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Milavetz, Gallop & Milavetz v. United States

Supreme Court Rules That Bankruptcy Act Restricts Attorneys Advising Clients Facing Economic Crisis


Older people are the fastest-growing age group filing for bankruptcy. Bankruptcy filings among people 55 and older have risen sharply, as older people struggle with higher medical bills and stagnant incomes. Older people are more likely to incur high medical costs and become at risk of medical bankruptcy. According to a study based on 2007 data, a majority (62.1 percent) of all bankruptcies had a medical cause. Three-quarters of these medical debtors had health insurance. Even for people with Medicare, out-of-pocket costs related to chronic or sudden illnesses can be high in comparison to their income, especially when considering that Medicare HMOs are reluctant to pay for many treatments.

With limited job opportunities and high medical costs, older people may have more difficulty paying debts or recovering financially if they file for bankruptcy, which is designed to restructure debt to allow financially responsible people to repay their debts in spite of having suffered economic misfortune. Prior to the BAPCPA, attorneys often advised their clients to refinance a mortgage or borrow money from a relative to cover legal fees before filing for bankruptcy.

As interpreted by the government, the advice prohibitions at issue create a no-win scenario that harms consumers who need competent legal advice and access to information about the bankruptcy process, maintaining their economic security and accessing health care. Indeed, an attorney covered by the debt relief provisions would even be prohibited from providing standard legal advice, such as suggesting that a client borrow money in order to repay debt, pay for competent legal advice on any topic, or obtain needed health care. As a result, people will be less informed about the bankruptcy process and more vulnerable to fraud.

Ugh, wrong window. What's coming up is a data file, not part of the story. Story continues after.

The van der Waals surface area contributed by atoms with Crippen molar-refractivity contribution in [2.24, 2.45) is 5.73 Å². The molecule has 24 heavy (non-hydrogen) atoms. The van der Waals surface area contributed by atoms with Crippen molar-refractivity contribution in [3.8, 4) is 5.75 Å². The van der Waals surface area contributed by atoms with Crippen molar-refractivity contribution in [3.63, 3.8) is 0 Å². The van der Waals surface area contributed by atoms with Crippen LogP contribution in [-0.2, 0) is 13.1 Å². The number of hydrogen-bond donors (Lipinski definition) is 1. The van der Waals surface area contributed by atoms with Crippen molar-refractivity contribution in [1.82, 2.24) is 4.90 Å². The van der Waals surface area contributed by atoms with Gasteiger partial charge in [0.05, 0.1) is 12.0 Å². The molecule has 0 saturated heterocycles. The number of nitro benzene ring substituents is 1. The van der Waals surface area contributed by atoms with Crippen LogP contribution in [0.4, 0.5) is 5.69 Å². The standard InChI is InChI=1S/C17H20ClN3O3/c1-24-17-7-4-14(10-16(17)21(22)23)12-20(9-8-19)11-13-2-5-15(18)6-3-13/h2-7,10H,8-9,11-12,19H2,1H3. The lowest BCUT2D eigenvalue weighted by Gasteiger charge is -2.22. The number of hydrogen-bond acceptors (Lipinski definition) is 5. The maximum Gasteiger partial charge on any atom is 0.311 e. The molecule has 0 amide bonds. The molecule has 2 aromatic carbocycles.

AARP’s brief in Milavetz (filed in conjunction with two bar associations and the Brennan Center for Justice) pointed out that statutory construction and legislative history of BAPCPA indicate that the phrase “debt relief agencies” was intended to apply to nonattorney bankruptcy professionals. If interpreted to include attorneys, the definition of “debt relief agency” runs afoul of congressional intent, the brief argued, in addition to being illogical. For example, an attorney already retained by a client would be required by one provision that applies to debt relief agencies to inform a client that he/she has the right to retain an attorney.

What’s at Stake

The Supreme Court ruled that Congress clearly intended to include attorneys in the definition of “debt relief agencies,” but also ruled that the prohibitions on speech were limited to “advising an assisted person to incur more debt when the impelling reason for the advice is the anticipation of bankruptcy.” This means that attorneys are still free to counsel their financially strapped clients on debt restructuring, options and consequences.

“It would make scant sense to prevent attorneys and other debt relief agencies from advising individuals thinking of filing for bankruptcy about options that would be beneficial to both those individuals and their creditors,” the Court ruled. The BAPCPA “requires professionals only to avoid instructing or encouraging assisted persons to take on more debt in that circumstance.”

While not adopting AARP’s position, the Court’s ruling clarifying the scope of the advice impacted by the BAPCPA will permit attorneys to give accurate and lawful advice on a wider range of subjects than many attorneys had felt free to deliver under the statutory language.

Case  Status
Milavetz, Gallop & Milavetz v. United States was decided by the U.S. Supreme Court.

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Our legal advocacy initiatives  - conducted by AARP Foundation Litigation (AFL) - reflect more than 15 years of work in federal and state courts across the country. Through our efforts, we support the Foundation’s four priority areas: Hunger, Income, Housing and Isolation, and ensure that those 50 and older have a voice in the laws and policies that affect their daily lives.